This is a tale of four Georges. The first George, George Santayana (aka Jorge Agustín Nicolás Ruiz de Santayana y Borrás) famously penned, “Those who cannot remember the past are condemned to repeat it.” Our second George is Gorge Zimmerman, the erstwhile Latino neighborhood watchman who tragically killed Trayvon Martin, a seventeen year-old African-American. And the third and fourth Georges are George White and George Black. Ironically, White was black and Black was white. Those involved with the George Zimmerman case would do well to remember the tragic history of George White and George Black or, as George Santayana wrote, they will be condemned to repeat it . . .
The Lynching of George White
On June 15, 1903, George F. White, a Negro field hand, was arrested by George A. Black, the newly minted chief of the Wilmington Delaware police department. White was charged with the assault and rape of Helen S. Bishop. Miss Bishop was white. Like Trayvon Martin, she was just seventeen years-old. She died of her wounds a day later and charges against George White were upgraded to murder.
George White was remanded to the County Workhouse to await sentencing. The white community of Wilmington roiled, demanding justice. The black community was also in upheaval over the arrest, believing George White to have been “railroaded.” Sensing trouble, Chief Black closed local black saloons to calm those who were threatening to “load up and hunt trouble.”
The sensationalist media of the day did its part to stoke the flames of controversy with headlines such as “Fiend Assaults Young Woman” and referring to George White as, “the negro ravisher and murder.”
The most overtly provocative actions were the sermons of Reverend Robert A. Elwood of the Wilmington Olivet Presbyterian Church. On Sunday, June 21st, he delivered an inflammatory sermon in which he held leaves stained by Helen Bishop’s blood taken from the crime scene. He demanded immediate justice. That night he addressed a mob of 3,000 and fired them up with equally intense rhetoric.
One day later, the night of June 22nd, a mob (estimates range from several hundred to three thousand) approached the workhouse and demanded that George White be handed over. They were armed with clubs, rifles, and dynamite. Chief George Black informed that mob that anyone who attempted to enter the prison would be shot. However, after warning the crowd he consulted with his senior officers and they jointly decided not to use their weapons against the mob in order to avoid “a great loss of life.”
Consequently, the mob overran the jail, pulled George White from his cell and hauled him into the night. They bound George White’s hands and feet and dragged him to the scene of the crime. Under extreme duress, White confessed to robbing and raping the “Bishop girl,” and then slitting her throat so she would not report him to the police.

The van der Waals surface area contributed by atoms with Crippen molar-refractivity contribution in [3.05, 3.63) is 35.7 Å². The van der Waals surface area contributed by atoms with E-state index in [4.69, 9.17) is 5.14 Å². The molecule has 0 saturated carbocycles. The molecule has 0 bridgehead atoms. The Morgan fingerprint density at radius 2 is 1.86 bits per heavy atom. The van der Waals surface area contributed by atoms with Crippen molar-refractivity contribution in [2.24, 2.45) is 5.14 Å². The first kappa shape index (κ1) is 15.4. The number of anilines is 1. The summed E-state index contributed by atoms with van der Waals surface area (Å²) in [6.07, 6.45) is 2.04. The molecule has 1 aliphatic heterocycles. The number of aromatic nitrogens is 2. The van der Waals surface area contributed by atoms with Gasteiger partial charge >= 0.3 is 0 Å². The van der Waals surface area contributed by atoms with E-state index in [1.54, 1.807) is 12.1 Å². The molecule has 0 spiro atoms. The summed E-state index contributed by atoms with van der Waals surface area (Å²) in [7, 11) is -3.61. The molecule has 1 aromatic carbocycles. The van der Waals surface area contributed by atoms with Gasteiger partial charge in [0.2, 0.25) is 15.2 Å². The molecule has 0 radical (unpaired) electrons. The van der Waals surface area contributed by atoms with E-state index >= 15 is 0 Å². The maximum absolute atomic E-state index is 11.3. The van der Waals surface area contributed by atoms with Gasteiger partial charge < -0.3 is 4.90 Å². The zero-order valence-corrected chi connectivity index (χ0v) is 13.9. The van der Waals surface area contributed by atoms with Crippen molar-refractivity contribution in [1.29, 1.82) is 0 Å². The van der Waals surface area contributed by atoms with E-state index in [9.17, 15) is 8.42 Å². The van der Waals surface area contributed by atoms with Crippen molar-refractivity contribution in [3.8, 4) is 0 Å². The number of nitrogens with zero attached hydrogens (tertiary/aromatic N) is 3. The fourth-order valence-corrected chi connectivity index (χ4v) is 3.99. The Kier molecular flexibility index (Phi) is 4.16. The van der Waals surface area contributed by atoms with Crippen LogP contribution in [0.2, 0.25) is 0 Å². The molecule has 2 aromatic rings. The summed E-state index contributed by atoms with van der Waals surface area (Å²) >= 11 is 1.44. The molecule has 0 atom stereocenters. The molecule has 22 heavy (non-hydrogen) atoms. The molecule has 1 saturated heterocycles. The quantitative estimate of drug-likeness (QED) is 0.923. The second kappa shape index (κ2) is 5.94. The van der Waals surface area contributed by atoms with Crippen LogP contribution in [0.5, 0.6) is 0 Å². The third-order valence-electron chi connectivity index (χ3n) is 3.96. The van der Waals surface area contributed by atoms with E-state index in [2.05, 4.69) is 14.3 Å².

Following the coerced confession the mob dragged George White to a field where a pyre was constructed from bales of hay and split rail fencing, and he was burned to death.
The deputy coroner who investigated the scene of the lynching found little evidence of George White’s body due to the intensity of the fire. And because hundreds of “relic hunters” had visited the spot and had removed “ghastly mementos.” The Daily Star of Fredericksburg, Virginia, reported that “One man carried away a foot that had not been consumed.”
The High-tech Lynching of George Zimmerman
The George Zimmerman affair has turned into a high-tech lynching. Taking sensationalistic headlines one step further, today’s soulless media edited audio tapes of George Zimmerman talking to a police dispatcher to make it sound like Zimmerman was a racist. This turned a local controversy into a nationwide “hate crime” furor.
We have two high-profile opportunistic men of the cloth – Reverends Sharpton and Jackson – who have swooped in and enflamed the growing mobs of protesters. Sharpton threatened Sanford authorities, “You are risking going down as the Birmingham and Selma of the 21st century.” Although they give lip service to peaceful demonstration, a crowd in a self-righteous frenzy is not so easily controllable.
Although not concluded, the George Zimmerman high-tech lynching is in danger of repeating the events of 1903 in Wilmington, Delaware. Despite a reported $10,000 bounty placed upon his head by The New Black Panthers Party, I don’t expect this to end in Zimmerman’s death. More likely, it will end with his acquittal.
Then the mobs will feel that the system, once again, failed them. They will feel justified to riot in the streets, destroying cars, homes, and businesses. And we may see innocent people being beaten like Reginald Denny (the white truck driver who was severely beaten during the 1992 L.A. “Rodney King” riots). Or worse.
In the end it doesn’t matter whether a mob is made up of lynching white racists, wronged minorities, English Premier League hooligans, NAZI Party Brown Shirts, anti-Mormon Missourians, flash mob robbers, or frightened Transylvania villagers. Mob rule is not democracy. Mob intimidation does not lead to not justice.
While Reverends Elwood, Sharpton, and Jackson, took the opportunity of these tragic killings to enflame racial tensions and incite their followers, one reverend did not play to the mob. Rev. Dr. E.A. Bishop, father of slain seventeen year-old Helen. Reverend Bishop called on the people of Wilmington not to try to avenge his daughter’s murder. After George White was lynched, Reverend Bishop “deplored the mob law that had terminated the life of his daughter’s assailant.”
Let the lesson learned from our history be the example of Reverend E.A. Bishop.